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Harvard Institute, Sony to Partner on Organs-on-Chips

Gut-on-a-chip (Wyss Institute, Harvard University)

Gut-on-a-chip (Wyss Institute, Harvard University)

The Wyss Institute for Biologically Inspired Engineering at Harvard University in Massachusetts and Sony Corporation’s optical media division (Sony DADC) will collaborate on developing plastic chips that emulate human organs. Financial terms and timetable of the deal were not disclosed.

Chips that emulate human organs are made of clear, flexible polymer plastic, about the size of a flash memory stick, having microfluidic channels lined with living human cells. These organ-on-chip devices make it possible to simulate and observe living cellular functions in real time. Development of these chips can allow preclinical drug testing under more controlled conditions, without the use of lab animals. They can also be used to test for potential harmful effects in chemicals or cosmetics.

NIH says more than 30 percent of promising medications failed when found to be toxic in human clinical trials, despite promising preclinical studies that test the compounds on animals. Organ-on-chip devices, which are a newer human cell-based approach, may help researchers better predict how effective a therapeutic candidate would be in clinical studies.

In July 2012, National Institutes of Health (NIH), with Food and Drug Administration and Defense Advanced Research Projects Agency, announced $70 million in funding for 17 research initiatives to develop organs-on-chips, including a grant to the Wyss Institute. Ten of the projects are building chips emulating organs, while the other seven studies are exploring stem and precursor cells that differentiate into multiple cell types as a source of tissue cells to populate the devices.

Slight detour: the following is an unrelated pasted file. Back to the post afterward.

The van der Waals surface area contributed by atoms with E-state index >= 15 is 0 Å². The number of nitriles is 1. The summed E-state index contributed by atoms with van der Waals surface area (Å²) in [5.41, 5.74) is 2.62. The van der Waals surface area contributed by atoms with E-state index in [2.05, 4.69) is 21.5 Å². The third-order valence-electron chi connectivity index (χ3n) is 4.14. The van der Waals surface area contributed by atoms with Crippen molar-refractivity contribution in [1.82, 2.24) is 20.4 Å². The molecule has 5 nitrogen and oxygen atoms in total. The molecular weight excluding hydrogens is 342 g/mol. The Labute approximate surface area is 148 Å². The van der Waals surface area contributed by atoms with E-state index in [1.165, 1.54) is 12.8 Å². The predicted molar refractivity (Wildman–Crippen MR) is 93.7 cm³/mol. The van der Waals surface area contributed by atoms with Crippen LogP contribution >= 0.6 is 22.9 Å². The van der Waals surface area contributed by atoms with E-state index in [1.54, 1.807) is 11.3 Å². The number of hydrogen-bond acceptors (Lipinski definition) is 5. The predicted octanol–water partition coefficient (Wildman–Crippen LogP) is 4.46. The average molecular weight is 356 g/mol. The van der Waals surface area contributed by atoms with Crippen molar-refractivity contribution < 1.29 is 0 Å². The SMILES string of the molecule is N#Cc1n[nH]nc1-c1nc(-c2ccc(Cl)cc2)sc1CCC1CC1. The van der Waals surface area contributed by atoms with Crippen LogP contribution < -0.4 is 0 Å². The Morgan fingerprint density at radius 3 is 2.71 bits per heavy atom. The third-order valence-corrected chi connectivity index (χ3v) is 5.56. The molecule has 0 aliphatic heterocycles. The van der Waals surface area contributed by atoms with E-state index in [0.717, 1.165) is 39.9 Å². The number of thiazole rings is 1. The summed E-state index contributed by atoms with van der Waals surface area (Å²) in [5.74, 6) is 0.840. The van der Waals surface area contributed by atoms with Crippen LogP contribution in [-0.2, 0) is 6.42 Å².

In March 2012, Wyss Institute researchers published a paper describing a “gut-on-a-chip” that emulates a human intestine. The device (pictured at top) has a central chamber with a layer of human intestinal epithelial cells growing on a porous membrane substrate that recreates the intestinal barrier. The flexible membrane attaches to side walls that stretch and recoil with the aid of an attached vacuum controller. The institute says it is working on nine other organ-on-chip devices.

Sony DADC builds devices and systems for optical media, such as CDs and DVDs, but has branched into microstructured polymer devices for life science and in-vitro diagnostics. The company plans to bring its expertise on manufacturing to the partnership.

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